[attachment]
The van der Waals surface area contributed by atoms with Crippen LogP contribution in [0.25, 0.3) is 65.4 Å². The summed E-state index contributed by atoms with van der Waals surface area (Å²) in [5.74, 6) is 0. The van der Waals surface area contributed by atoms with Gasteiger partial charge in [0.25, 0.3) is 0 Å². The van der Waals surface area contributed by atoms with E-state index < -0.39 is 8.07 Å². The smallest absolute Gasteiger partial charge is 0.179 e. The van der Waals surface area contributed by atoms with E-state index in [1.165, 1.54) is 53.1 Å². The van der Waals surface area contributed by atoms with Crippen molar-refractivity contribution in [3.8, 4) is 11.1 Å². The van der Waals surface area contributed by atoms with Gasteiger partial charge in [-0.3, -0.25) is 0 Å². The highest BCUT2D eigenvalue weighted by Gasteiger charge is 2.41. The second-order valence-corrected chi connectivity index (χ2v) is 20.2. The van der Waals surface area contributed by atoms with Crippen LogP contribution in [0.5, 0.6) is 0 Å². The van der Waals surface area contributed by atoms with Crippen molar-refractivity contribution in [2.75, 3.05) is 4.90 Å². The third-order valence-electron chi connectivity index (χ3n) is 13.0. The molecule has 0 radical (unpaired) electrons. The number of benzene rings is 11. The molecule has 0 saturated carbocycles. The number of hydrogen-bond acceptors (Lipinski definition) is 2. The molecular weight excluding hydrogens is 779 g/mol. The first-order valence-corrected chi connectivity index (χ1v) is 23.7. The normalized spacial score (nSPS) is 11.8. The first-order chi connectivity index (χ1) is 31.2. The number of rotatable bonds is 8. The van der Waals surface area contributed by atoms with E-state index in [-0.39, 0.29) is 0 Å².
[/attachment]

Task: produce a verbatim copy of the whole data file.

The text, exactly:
The van der Waals surface area contributed by atoms with Crippen LogP contribution in [0.25, 0.3) is 65.4 Å². The summed E-state index contributed by atoms with van der Waals surface area (Å²) in [5.74, 6) is 0. The van der Waals surface area contributed by atoms with Gasteiger partial charge in [0.25, 0.3) is 0 Å². The van der Waals surface area contributed by atoms with E-state index < -0.39 is 8.07 Å². The smallest absolute Gasteiger partial charge is 0.179 e. The van der Waals surface area contributed by atoms with E-state index in [1.165, 1.54) is 53.1 Å². The van der Waals surface area contributed by atoms with Crippen molar-refractivity contribution in [3.8, 4) is 11.1 Å². The van der Waals surface area contributed by atoms with Gasteiger partial charge in [-0.3, -0.25) is 0 Å². The highest BCUT2D eigenvalue weighted by Gasteiger charge is 2.41. The second-order valence-corrected chi connectivity index (χ2v) is 20.2. The van der Waals surface area contributed by atoms with Crippen LogP contribution in [0.5, 0.6) is 0 Å². The van der Waals surface area contributed by atoms with Crippen molar-refractivity contribution in [2.75, 3.05) is 4.90 Å². The third-order valence-electron chi connectivity index (χ3n) is 13.0. The molecule has 0 radical (unpaired) electrons. The number of benzene rings is 11. The molecule has 0 saturated carbocycles. The number of hydrogen-bond acceptors (Lipinski definition) is 2. The molecular weight excluding hydrogens is 779 g/mol. The first-order valence-corrected chi connectivity index (χ1v) is 23.7. The normalized spacial score (nSPS) is 11.8. The first-order chi connectivity index (χ1) is 31.2. The number of rotatable bonds is 8. The van der Waals surface area contributed by atoms with E-state index in [-0.39, 0.29) is 0 Å².